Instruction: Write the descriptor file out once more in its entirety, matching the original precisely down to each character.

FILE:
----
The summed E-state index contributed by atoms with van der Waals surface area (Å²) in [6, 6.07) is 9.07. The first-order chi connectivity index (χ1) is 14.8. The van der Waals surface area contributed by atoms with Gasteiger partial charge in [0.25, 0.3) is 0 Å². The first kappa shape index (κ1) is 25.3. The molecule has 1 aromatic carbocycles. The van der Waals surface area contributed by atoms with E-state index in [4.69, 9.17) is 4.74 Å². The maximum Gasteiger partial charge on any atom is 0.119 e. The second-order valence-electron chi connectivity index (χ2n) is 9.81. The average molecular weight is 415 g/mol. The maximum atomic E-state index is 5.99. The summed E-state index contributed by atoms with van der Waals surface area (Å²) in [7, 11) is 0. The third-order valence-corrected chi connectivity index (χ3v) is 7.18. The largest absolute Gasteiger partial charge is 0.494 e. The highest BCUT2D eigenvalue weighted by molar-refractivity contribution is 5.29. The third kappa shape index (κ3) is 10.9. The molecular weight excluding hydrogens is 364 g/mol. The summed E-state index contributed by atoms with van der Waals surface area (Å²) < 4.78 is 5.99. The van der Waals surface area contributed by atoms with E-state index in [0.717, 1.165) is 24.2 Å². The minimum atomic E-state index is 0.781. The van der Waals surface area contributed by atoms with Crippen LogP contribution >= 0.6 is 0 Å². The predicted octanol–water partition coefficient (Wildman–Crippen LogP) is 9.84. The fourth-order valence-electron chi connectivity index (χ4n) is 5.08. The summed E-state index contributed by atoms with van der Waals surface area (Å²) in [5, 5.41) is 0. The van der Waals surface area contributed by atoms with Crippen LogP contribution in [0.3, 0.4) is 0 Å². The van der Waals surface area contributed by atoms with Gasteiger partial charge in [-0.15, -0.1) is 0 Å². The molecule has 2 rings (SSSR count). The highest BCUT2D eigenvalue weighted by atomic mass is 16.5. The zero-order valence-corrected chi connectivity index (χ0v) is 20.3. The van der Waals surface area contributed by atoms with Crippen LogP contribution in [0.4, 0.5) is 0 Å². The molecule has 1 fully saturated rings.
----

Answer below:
The summed E-state index contributed by atoms with van der Waals surface area (Å²) in [6, 6.07) is 9.07. The first-order chi connectivity index (χ1) is 14.8. The van der Waals surface area contributed by atoms with Gasteiger partial charge in [0.25, 0.3) is 0 Å². The first kappa shape index (κ1) is 25.3. The molecule has 1 aromatic carbocycles. The van der Waals surface area contributed by atoms with E-state index in [4.69, 9.17) is 4.74 Å². The maximum Gasteiger partial charge on any atom is 0.119 e. The second-order valence-electron chi connectivity index (χ2n) is 9.81. The average molecular weight is 415 g/mol. The maximum atomic E-state index is 5.99. The summed E-state index contributed by atoms with van der Waals surface area (Å²) in [7, 11) is 0. The third-order valence-corrected chi connectivity index (χ3v) is 7.18. The largest absolute Gasteiger partial charge is 0.494 e. The highest BCUT2D eigenvalue weighted by molar-refractivity contribution is 5.29. The third kappa shape index (κ3) is 10.9. The molecular weight excluding hydrogens is 364 g/mol. The summed E-state index contributed by atoms with van der Waals surface area (Å²) < 4.78 is 5.99. The van der Waals surface area contributed by atoms with E-state index in [0.717, 1.165) is 24.2 Å². The minimum atomic E-state index is 0.781. The van der Waals surface area contributed by atoms with Crippen LogP contribution >= 0.6 is 0 Å². The predicted octanol–water partition coefficient (Wildman–Crippen LogP) is 9.84. The fourth-order valence-electron chi connectivity index (χ4n) is 5.08. The summed E-state index contributed by atoms with van der Waals surface area (Å²) in [5, 5.41) is 0. The van der Waals surface area contributed by atoms with Crippen LogP contribution in [0.3, 0.4) is 0 Å². The van der Waals surface area contributed by atoms with Gasteiger partial charge in [-0.15, -0.1) is 0 Å². The molecule has 2 rings (SSSR count). The highest BCUT2D eigenvalue weighted by atomic mass is 16.5. The zero-order valence-corrected chi connectivity index (χ0v) is 20.3. The van der Waals surface area contributed by atoms with Crippen LogP contribution in [0.4, 0.5) is 0 Å². The molecule has 1 fully saturated rings.